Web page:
How to Deliver Great Customer Service

Great customer service is not only the right thing to do; it also makes good business sense:

  • It’s THE secret to a loyal customer base
  • Satisfied customers will recommend you to others
  • It’s a way to differentiate your business from the competition

Repeat customers are the best source of revenue for small businesses.

They account for 44% of revenues. Word of mouth is the second best source of revenue with 36%. New customers accounted for about 19% of revenue. (Source: Huzzah Media)

Add the fact that it is five times more expensive to acquire new customers than keeping the ones you already have. It makes sense that business owners want to keep their customers as happy as possible.

Interesting fact: 80% of companies believe they deliver “superior” customer service but only 8% of their customers agree.  

The customer’s perception is your reality. – Kate Zabriskie

Great customer service is not only the right thing to do; it also makes good business sense.

How can a small business create a great customer experience?


Provide a high quality service or product and be consistent.

Customers and clients like to know what to expect, and if you are consistent in meeting or exceeding their expectations every time, they’ll come back again and again.


Train your staff.

No use in having a great product or service if you do a poor job delivering it.

For many businesses, the lowest paid employees are the ones having the most interaction with customers. They are the public face of the business and their behavior is the reputation of the company.

It is important to train your staff, make them feel valued, communicate your company vision, empower them and give them the tools to do their job right.


Make your customers feel special and appreciated.

When morale is high, happy, smiling employees will more likely pay attention to the customers, treat them with respect and go the extra mile if necessary.

Very often it’s the little things that your employees do that make a big impression on your customers not so much your big mission statement.

I’ve learned that people will forget what you said, people will forget what you did, but people will never forget how you made them feel. ― Maya Angelou

Related Post: Don’t Ignore Your Existing Customers


Don’t over promise and under deliver.

Not meeting a deadline is a sure way to annoy a customer. Make promises you can keep. If an order usually takes three days to fulfill, say four just so you have extra time in case part of the process takes longer than planned. If you get it done before the fourth day,   you will exceed your customer’s expectation and make him/her happy.


When something goes wrong, apologize.

It’s not always easy and it might not even be your fault sometimes, but the customer will appreciate your apology.

Many times, customer complaints are an opportunity to make improvements. Establish a clear policy for dealing with complaints from customers and train your staff as well.


Answer your phone.

Even in a world of online interaction, customers will often to pick up the phone and call your business. Make sure that a live person is picking the phone when they call.  Answer the phone by the second ring. Have a pleasant greeting.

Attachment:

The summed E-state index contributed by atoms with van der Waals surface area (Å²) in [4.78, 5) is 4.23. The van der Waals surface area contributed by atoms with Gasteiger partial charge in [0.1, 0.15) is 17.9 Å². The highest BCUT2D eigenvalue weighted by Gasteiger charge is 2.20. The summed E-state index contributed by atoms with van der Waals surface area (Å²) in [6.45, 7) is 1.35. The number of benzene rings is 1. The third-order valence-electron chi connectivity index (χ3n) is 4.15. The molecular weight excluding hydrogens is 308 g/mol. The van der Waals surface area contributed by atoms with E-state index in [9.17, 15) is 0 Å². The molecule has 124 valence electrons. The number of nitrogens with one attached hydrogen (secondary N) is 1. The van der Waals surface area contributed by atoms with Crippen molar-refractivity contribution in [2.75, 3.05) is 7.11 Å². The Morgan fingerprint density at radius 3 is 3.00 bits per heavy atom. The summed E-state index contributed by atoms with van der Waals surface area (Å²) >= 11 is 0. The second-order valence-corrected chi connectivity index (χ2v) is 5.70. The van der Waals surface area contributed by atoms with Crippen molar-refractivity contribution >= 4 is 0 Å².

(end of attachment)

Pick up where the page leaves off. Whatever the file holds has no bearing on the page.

If you cannot answer the phone, return the call within a reasonable time. Let the caller know what to expect in your voice mail message.


Listen to your customers.

If you want to know what you can do to provide great customer service, why not ask your customers? They’ll be able to tell you exactly what you need to know.

Use an old-fashioned survey or your social media platforms to find out from your customers how to provide an outstanding customer service.


Follow up.

Following up after the product or service was delivered shows your customers that you care about them and are ready to answer any questions they might have. They’ll remember this extra touch.

Also follow up after a customer or client contacted you about your product or service, many times it’s the difference between loosing and making the sale.


Give something extra.

It could be a small gift, a coupon for additional purchase, a follow up call from the owner, or a hand written note. People love getting more than they expected.

Related post: The Power of Saying Thank You


Customer service and social media

Social media has changed the way customers engage with businesses. It is important for small businesses to remember that online followers are real people and social media is “word-of-mouth” on steroid.

Your customers will ask for help, complain or say thank you online just as they would offline. The difference is that everyone can see their comments.

If you do not engage and respond to those comments, other customers and potential clients will think that you do not take customer satisfaction seriously.

Treat any online complaint just as you would if the customer was on the phone or standing in front of you. Responding to a negative review or complaint can change an unsatisfied customer’s attitude toward a company.

 Related post: Planning and Managing a Social Media Crisis


Customer service is an important part of your marketing strategy after all, your customers are what keep you in business, if they’re not happy they’ll leave and go to your competition.

When you and your employees consistently exceed your customers’ expectations. Treat them with respect, make them feel that they are the most important part of your business.

Go the extra mile to win their loyalty, not only will they keep coming back, they’ll also become a great referral source as they spread the word about your business to their friends and associates.

Happy Marketing!